The concept of futile medical care has been in existence for ages, but still attracts lots of controversy. It is defined as the provision of medical treatment when there is no reasonable hope of improving or curing the patient’s condition. Proponents argue for discontinuation of any treatment that hasn’t been shown to provide any measurable benefits. Stopping futile care isn’t equivalent to active intervention to end life, as withholding care doesn’t hasten the natural progression to death. By its provocative connotations, futile medical care has differing interpretations within different contexts.
Futile medical care was brought into prominence in the early 1990s by the case of Baby K in the United States of America. Baby K was already known to have severe developmental brain abnormalities incompatible with life, long before birth. The mother refused medical advice to terminate the pregnancy, eventually delivering a baby who required intensive care to sustain life. The doctors were at odds with the mother at the futility of providing continued care for a condition that couldn’t be improved or reversed. The courts got involved. Baby K lived to just over two years, leaving a reference source for arguments about the futility of the care she received during her brief lifetime.
There are plenty of other examples of futile care. Common cases involve advanced and incurable terminal cancer. Regardless of repetitive surgery, chemotherapy or radiotherapy, the end result is the same. Cases of brain-dead patients are not too uncommon. They can be sustained on life-support machines for ages, but the eventual goals of such approaches are often hazy.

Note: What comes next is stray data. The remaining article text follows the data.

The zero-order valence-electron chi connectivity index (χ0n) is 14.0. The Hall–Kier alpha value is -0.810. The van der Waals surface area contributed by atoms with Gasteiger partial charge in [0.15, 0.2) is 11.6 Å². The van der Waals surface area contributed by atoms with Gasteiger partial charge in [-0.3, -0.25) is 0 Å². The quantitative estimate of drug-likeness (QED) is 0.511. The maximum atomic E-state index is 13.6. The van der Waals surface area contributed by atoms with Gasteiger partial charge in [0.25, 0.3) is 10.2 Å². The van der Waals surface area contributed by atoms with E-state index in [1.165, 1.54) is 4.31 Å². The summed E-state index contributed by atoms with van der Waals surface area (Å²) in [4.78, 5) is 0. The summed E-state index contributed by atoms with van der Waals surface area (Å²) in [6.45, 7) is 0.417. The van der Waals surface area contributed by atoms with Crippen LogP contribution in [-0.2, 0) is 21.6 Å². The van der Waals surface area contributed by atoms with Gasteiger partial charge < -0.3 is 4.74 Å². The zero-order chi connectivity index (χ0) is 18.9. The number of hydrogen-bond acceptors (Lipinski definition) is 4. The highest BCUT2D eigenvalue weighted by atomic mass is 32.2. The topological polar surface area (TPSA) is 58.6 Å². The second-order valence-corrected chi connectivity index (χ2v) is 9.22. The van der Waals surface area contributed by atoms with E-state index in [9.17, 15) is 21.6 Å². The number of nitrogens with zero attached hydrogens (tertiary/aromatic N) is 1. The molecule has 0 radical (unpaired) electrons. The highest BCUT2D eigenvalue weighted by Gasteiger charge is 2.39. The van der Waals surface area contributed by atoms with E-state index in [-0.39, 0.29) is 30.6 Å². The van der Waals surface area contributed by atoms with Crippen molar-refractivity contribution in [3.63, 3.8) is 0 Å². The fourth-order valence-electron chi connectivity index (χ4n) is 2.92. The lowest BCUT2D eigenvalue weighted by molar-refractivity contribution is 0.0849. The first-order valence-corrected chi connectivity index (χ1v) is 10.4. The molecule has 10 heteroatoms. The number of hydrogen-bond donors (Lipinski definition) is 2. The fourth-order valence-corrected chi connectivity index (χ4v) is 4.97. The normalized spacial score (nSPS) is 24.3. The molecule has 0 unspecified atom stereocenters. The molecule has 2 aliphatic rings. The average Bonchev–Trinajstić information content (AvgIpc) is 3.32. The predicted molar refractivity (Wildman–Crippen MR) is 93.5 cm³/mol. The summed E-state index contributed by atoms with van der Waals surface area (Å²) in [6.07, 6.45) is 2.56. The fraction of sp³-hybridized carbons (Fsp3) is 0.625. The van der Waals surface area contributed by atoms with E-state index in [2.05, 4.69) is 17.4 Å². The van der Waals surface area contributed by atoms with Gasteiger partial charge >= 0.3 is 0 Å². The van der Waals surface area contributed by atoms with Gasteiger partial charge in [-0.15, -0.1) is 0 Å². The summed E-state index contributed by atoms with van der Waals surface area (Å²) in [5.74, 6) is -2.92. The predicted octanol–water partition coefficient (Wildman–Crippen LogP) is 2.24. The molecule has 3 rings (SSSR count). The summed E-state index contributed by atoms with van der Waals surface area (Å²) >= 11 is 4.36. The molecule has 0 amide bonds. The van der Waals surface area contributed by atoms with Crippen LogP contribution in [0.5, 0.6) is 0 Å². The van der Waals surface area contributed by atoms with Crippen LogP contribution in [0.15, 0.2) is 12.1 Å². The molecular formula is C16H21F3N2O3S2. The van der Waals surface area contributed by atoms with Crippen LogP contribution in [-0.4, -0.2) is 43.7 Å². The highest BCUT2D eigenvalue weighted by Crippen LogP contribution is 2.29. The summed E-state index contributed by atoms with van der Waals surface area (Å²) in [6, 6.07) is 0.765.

But how is the decision at the futility of medical interventions arrived at? Who makes such decisions? Is it the doctors, patients, family and relatives, or the state? Arguments against providing futile care include the likelihood of harming patients, and the diversion of resources that could have been utilised in other beneficial ways. Scientific attempts at coming up with decision-aiding algorithms are already in existence. A case in point is in patients with severe burns, and those unresponsive to prolonged resuscitation following cardiac arrests. If the prediction is the inevitable progression to death, the futility of further efforts wins the argument.
As medical advances continue to improve, questions of futility will continue to raise debate. The arguments aren’t just scientific. There are issues about ethics, religion, beliefs and social-cultural expectations. There’s even been an argument about making futile care a market commodity, not unlike the purchase of luxury goods and lifestyles. If the purchaser can afford futile care, regardless of how much it costs or it’s benefits, they can as well have it. The caveat should be to ensure equitable access of similar care to other patients with treatable conditions.
The will to live appears to be very strong even in situations deemed hopeless by clinicians. This can never be ignored, and will remain the main driver for futile medical care.
Dr Alfred Murage is a Consultant Gynecologist and Fertility Specialist. email@example.comTake a fertility test today